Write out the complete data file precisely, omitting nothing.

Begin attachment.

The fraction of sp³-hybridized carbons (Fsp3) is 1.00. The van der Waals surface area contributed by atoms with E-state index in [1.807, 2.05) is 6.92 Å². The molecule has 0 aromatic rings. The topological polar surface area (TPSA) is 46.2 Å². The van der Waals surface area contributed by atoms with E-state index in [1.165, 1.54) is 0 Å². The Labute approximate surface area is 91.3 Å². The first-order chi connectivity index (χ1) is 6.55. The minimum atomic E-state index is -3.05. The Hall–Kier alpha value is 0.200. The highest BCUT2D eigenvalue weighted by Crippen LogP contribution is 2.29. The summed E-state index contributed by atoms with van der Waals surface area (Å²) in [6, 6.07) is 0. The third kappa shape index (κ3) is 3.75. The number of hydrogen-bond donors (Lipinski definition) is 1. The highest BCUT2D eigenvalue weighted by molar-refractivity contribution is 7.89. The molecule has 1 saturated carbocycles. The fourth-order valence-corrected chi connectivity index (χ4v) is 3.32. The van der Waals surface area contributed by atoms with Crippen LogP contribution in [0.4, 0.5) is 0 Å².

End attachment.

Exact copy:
The fraction of sp³-hybridized carbons (Fsp3) is 1.00. The van der Waals surface area contributed by atoms with E-state index in [1.807, 2.05) is 6.92 Å². The molecule has 0 aromatic rings. The topological polar surface area (TPSA) is 46.2 Å². The van der Waals surface area contributed by atoms with E-state index in [1.165, 1.54) is 0 Å². The Labute approximate surface area is 91.3 Å². The first-order chi connectivity index (χ1) is 6.55. The minimum atomic E-state index is -3.05. The Hall–Kier alpha value is 0.200. The highest BCUT2D eigenvalue weighted by Crippen LogP contribution is 2.29. The summed E-state index contributed by atoms with van der Waals surface area (Å²) in [6, 6.07) is 0. The third kappa shape index (κ3) is 3.75. The number of hydrogen-bond donors (Lipinski definition) is 1. The highest BCUT2D eigenvalue weighted by molar-refractivity contribution is 7.89. The molecule has 1 saturated carbocycles. The fourth-order valence-corrected chi connectivity index (χ4v) is 3.32. The van der Waals surface area contributed by atoms with Crippen LogP contribution in [0.4, 0.5) is 0 Å².